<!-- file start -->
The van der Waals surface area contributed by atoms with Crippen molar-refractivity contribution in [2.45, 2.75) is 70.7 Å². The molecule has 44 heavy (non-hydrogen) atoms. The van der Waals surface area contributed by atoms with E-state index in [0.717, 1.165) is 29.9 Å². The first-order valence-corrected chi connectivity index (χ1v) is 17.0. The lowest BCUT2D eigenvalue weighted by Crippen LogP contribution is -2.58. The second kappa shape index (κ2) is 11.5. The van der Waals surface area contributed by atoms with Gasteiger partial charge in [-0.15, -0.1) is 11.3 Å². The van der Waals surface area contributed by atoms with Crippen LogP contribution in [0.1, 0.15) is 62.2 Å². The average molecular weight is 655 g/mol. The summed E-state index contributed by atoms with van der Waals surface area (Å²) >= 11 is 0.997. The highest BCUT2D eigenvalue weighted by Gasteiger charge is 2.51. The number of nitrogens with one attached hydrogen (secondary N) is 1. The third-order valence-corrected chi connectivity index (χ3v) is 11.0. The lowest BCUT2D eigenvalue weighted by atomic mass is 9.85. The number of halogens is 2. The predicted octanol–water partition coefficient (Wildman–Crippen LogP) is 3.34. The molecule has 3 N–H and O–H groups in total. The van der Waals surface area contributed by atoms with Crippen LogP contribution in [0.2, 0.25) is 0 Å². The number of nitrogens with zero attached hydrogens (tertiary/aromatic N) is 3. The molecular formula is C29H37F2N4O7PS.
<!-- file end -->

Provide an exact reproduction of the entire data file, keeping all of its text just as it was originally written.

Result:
The van der Waals surface area contributed by atoms with Crippen molar-refractivity contribution in [2.45, 2.75) is 70.7 Å². The molecule has 44 heavy (non-hydrogen) atoms. The van der Waals surface area contributed by atoms with E-state index in [0.717, 1.165) is 29.9 Å². The first-order valence-corrected chi connectivity index (χ1v) is 17.0. The lowest BCUT2D eigenvalue weighted by Crippen LogP contribution is -2.58. The second kappa shape index (κ2) is 11.5. The van der Waals surface area contributed by atoms with Gasteiger partial charge in [-0.15, -0.1) is 11.3 Å². The van der Waals surface area contributed by atoms with Crippen LogP contribution in [0.1, 0.15) is 62.2 Å². The average molecular weight is 655 g/mol. The summed E-state index contributed by atoms with van der Waals surface area (Å²) >= 11 is 0.997. The highest BCUT2D eigenvalue weighted by Gasteiger charge is 2.51. The number of nitrogens with one attached hydrogen (secondary N) is 1. The third-order valence-corrected chi connectivity index (χ3v) is 11.0. The lowest BCUT2D eigenvalue weighted by atomic mass is 9.85. The number of halogens is 2. The predicted octanol–water partition coefficient (Wildman–Crippen LogP) is 3.34. The molecule has 3 N–H and O–H groups in total. The van der Waals surface area contributed by atoms with Crippen LogP contribution in [0.2, 0.25) is 0 Å². The number of nitrogens with zero attached hydrogens (tertiary/aromatic N) is 3. The molecular formula is C29H37F2N4O7PS.